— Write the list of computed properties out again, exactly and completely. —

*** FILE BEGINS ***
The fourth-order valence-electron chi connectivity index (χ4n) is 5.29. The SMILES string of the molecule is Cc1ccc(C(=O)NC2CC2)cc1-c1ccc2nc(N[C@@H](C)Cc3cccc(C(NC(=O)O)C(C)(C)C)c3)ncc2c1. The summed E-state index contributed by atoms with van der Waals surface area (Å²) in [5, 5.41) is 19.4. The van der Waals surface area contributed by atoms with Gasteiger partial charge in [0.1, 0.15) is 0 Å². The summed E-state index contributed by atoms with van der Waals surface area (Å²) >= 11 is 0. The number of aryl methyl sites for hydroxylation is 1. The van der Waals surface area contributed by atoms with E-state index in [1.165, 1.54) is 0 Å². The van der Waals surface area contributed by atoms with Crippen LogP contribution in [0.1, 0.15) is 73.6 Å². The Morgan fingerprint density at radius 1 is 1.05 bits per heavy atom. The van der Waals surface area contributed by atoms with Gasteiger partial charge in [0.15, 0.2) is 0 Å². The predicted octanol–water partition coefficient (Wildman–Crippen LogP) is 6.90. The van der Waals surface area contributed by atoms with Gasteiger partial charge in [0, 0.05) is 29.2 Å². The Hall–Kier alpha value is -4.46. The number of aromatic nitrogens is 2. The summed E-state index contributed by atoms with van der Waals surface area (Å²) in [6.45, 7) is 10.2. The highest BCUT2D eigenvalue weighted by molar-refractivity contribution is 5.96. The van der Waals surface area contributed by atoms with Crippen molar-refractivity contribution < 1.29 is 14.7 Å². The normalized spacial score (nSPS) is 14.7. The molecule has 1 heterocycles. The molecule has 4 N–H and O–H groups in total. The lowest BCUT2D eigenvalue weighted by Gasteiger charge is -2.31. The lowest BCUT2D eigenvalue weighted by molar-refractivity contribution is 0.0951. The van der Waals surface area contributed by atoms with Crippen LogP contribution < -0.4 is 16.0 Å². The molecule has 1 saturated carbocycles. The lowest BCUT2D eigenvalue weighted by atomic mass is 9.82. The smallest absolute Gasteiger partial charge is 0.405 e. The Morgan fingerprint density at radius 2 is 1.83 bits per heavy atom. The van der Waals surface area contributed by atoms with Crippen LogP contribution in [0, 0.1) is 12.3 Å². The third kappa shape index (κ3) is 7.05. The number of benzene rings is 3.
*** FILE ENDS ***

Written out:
The fourth-order valence-electron chi connectivity index (χ4n) is 5.29. The SMILES string of the molecule is Cc1ccc(C(=O)NC2CC2)cc1-c1ccc2nc(N[C@@H](C)Cc3cccc(C(NC(=O)O)C(C)(C)C)c3)ncc2c1. The summed E-state index contributed by atoms with van der Waals surface area (Å²) in [5, 5.41) is 19.4. The van der Waals surface area contributed by atoms with Gasteiger partial charge in [0.1, 0.15) is 0 Å². The summed E-state index contributed by atoms with van der Waals surface area (Å²) >= 11 is 0. The number of aryl methyl sites for hydroxylation is 1. The van der Waals surface area contributed by atoms with E-state index in [1.165, 1.54) is 0 Å². The van der Waals surface area contributed by atoms with Crippen LogP contribution in [0.1, 0.15) is 73.6 Å². The Morgan fingerprint density at radius 1 is 1.05 bits per heavy atom. The van der Waals surface area contributed by atoms with Gasteiger partial charge in [0.15, 0.2) is 0 Å². The predicted octanol–water partition coefficient (Wildman–Crippen LogP) is 6.90. The van der Waals surface area contributed by atoms with Gasteiger partial charge in [0, 0.05) is 29.2 Å². The Hall–Kier alpha value is -4.46. The number of aromatic nitrogens is 2. The summed E-state index contributed by atoms with van der Waals surface area (Å²) in [6.45, 7) is 10.2. The highest BCUT2D eigenvalue weighted by molar-refractivity contribution is 5.96. The van der Waals surface area contributed by atoms with Crippen molar-refractivity contribution < 1.29 is 14.7 Å². The normalized spacial score (nSPS) is 14.7. The molecule has 1 heterocycles. The molecule has 4 N–H and O–H groups in total. The lowest BCUT2D eigenvalue weighted by Gasteiger charge is -2.31. The lowest BCUT2D eigenvalue weighted by molar-refractivity contribution is 0.0951. The van der Waals surface area contributed by atoms with Crippen LogP contribution < -0.4 is 16.0 Å². The molecule has 1 saturated carbocycles. The lowest BCUT2D eigenvalue weighted by atomic mass is 9.82. The smallest absolute Gasteiger partial charge is 0.405 e. The Morgan fingerprint density at radius 2 is 1.83 bits per heavy atom. The van der Waals surface area contributed by atoms with Crippen LogP contribution in [0, 0.1) is 12.3 Å². The third kappa shape index (κ3) is 7.05. The number of benzene rings is 3.